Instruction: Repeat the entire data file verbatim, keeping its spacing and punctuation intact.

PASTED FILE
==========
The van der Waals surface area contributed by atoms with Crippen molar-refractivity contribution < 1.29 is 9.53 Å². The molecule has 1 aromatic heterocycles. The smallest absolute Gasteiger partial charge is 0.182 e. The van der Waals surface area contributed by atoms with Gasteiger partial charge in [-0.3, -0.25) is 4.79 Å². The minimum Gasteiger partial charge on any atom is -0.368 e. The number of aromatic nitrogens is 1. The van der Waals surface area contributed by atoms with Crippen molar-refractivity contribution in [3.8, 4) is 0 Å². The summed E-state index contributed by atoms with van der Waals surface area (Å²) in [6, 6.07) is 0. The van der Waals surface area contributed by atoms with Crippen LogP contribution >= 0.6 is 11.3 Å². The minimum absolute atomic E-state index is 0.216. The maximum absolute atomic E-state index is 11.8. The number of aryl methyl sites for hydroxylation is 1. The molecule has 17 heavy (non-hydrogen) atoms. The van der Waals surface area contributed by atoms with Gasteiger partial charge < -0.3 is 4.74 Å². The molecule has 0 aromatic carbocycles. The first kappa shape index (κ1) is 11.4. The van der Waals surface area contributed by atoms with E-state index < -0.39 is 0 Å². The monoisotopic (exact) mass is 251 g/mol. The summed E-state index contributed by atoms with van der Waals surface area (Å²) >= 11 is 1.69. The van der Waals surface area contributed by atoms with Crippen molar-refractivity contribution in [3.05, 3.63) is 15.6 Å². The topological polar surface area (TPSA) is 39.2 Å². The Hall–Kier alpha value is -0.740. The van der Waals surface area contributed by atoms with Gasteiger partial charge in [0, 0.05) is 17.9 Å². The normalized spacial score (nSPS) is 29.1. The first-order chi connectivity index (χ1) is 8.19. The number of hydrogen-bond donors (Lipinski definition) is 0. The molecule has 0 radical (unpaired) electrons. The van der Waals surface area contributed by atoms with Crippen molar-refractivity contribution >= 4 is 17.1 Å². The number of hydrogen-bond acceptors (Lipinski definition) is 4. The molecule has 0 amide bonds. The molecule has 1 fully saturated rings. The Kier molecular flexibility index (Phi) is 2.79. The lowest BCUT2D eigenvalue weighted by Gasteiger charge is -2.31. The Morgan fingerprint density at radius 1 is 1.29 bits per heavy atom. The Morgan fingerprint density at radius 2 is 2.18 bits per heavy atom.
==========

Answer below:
The van der Waals surface area contributed by atoms with Crippen molar-refractivity contribution < 1.29 is 9.53 Å². The molecule has 1 aromatic heterocycles. The smallest absolute Gasteiger partial charge is 0.182 e. The van der Waals surface area contributed by atoms with Gasteiger partial charge in [-0.3, -0.25) is 4.79 Å². The minimum Gasteiger partial charge on any atom is -0.368 e. The number of aromatic nitrogens is 1. The van der Waals surface area contributed by atoms with Crippen molar-refractivity contribution in [3.8, 4) is 0 Å². The summed E-state index contributed by atoms with van der Waals surface area (Å²) in [6, 6.07) is 0. The van der Waals surface area contributed by atoms with Crippen LogP contribution >= 0.6 is 11.3 Å². The minimum absolute atomic E-state index is 0.216. The maximum absolute atomic E-state index is 11.8. The number of aryl methyl sites for hydroxylation is 1. The molecule has 17 heavy (non-hydrogen) atoms. The van der Waals surface area contributed by atoms with Gasteiger partial charge < -0.3 is 4.74 Å². The molecule has 0 aromatic carbocycles. The first kappa shape index (κ1) is 11.4. The van der Waals surface area contributed by atoms with E-state index < -0.39 is 0 Å². The monoisotopic (exact) mass is 251 g/mol. The summed E-state index contributed by atoms with van der Waals surface area (Å²) >= 11 is 1.69. The van der Waals surface area contributed by atoms with Crippen molar-refractivity contribution in [3.05, 3.63) is 15.6 Å². The topological polar surface area (TPSA) is 39.2 Å². The Hall–Kier alpha value is -0.740. The van der Waals surface area contributed by atoms with Gasteiger partial charge in [0, 0.05) is 17.9 Å². The normalized spacial score (nSPS) is 29.1. The first-order chi connectivity index (χ1) is 8.19. The number of hydrogen-bond donors (Lipinski definition) is 0. The molecule has 0 radical (unpaired) electrons. The van der Waals surface area contributed by atoms with Crippen molar-refractivity contribution >= 4 is 17.1 Å². The number of hydrogen-bond acceptors (Lipinski definition) is 4. The molecule has 0 amide bonds. The molecule has 1 fully saturated rings. The Kier molecular flexibility index (Phi) is 2.79. The lowest BCUT2D eigenvalue weighted by Gasteiger charge is -2.31. The Morgan fingerprint density at radius 1 is 1.29 bits per heavy atom. The Morgan fingerprint density at radius 2 is 2.18 bits per heavy atom.